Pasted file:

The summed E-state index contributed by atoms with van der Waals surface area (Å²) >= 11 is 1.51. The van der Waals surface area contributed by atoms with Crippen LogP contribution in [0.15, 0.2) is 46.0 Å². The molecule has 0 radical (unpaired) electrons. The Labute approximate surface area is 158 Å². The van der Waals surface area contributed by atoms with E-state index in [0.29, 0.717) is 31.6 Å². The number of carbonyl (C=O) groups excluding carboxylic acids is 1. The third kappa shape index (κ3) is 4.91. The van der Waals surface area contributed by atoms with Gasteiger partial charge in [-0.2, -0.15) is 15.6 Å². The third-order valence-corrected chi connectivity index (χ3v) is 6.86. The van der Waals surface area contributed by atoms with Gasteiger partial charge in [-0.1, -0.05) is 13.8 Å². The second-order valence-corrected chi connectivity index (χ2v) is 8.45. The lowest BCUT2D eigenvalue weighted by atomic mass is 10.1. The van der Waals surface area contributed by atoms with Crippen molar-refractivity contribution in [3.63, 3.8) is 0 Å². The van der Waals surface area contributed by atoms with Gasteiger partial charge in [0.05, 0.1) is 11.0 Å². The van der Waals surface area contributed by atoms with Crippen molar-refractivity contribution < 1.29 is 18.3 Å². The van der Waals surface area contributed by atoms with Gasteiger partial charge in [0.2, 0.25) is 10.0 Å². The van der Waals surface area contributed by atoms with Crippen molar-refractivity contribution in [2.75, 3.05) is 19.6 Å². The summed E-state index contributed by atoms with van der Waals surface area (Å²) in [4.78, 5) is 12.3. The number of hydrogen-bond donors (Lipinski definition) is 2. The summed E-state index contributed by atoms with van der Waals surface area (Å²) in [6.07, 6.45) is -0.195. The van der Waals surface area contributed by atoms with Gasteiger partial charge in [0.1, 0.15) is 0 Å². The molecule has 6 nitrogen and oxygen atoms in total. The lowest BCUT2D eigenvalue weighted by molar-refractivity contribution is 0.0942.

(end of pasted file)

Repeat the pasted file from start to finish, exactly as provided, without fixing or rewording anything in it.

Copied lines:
The summed E-state index contributed by atoms with van der Waals surface area (Å²) >= 11 is 1.51. The van der Waals surface area contributed by atoms with Crippen LogP contribution in [0.15, 0.2) is 46.0 Å². The molecule has 0 radical (unpaired) electrons. The Labute approximate surface area is 158 Å². The van der Waals surface area contributed by atoms with E-state index in [0.29, 0.717) is 31.6 Å². The number of carbonyl (C=O) groups excluding carboxylic acids is 1. The third kappa shape index (κ3) is 4.91. The van der Waals surface area contributed by atoms with Gasteiger partial charge in [-0.2, -0.15) is 15.6 Å². The third-order valence-corrected chi connectivity index (χ3v) is 6.86. The van der Waals surface area contributed by atoms with Gasteiger partial charge in [-0.1, -0.05) is 13.8 Å². The second-order valence-corrected chi connectivity index (χ2v) is 8.45. The lowest BCUT2D eigenvalue weighted by atomic mass is 10.1. The van der Waals surface area contributed by atoms with Crippen molar-refractivity contribution in [3.63, 3.8) is 0 Å². The van der Waals surface area contributed by atoms with Gasteiger partial charge in [0.05, 0.1) is 11.0 Å². The van der Waals surface area contributed by atoms with Crippen molar-refractivity contribution < 1.29 is 18.3 Å². The van der Waals surface area contributed by atoms with Gasteiger partial charge in [0.2, 0.25) is 10.0 Å². The van der Waals surface area contributed by atoms with Crippen molar-refractivity contribution in [2.75, 3.05) is 19.6 Å². The summed E-state index contributed by atoms with van der Waals surface area (Å²) in [4.78, 5) is 12.3. The number of hydrogen-bond donors (Lipinski definition) is 2. The summed E-state index contributed by atoms with van der Waals surface area (Å²) in [6.07, 6.45) is -0.195. The van der Waals surface area contributed by atoms with Gasteiger partial charge in [0.1, 0.15) is 0 Å². The molecule has 6 nitrogen and oxygen atoms in total. The lowest BCUT2D eigenvalue weighted by molar-refractivity contribution is 0.0942.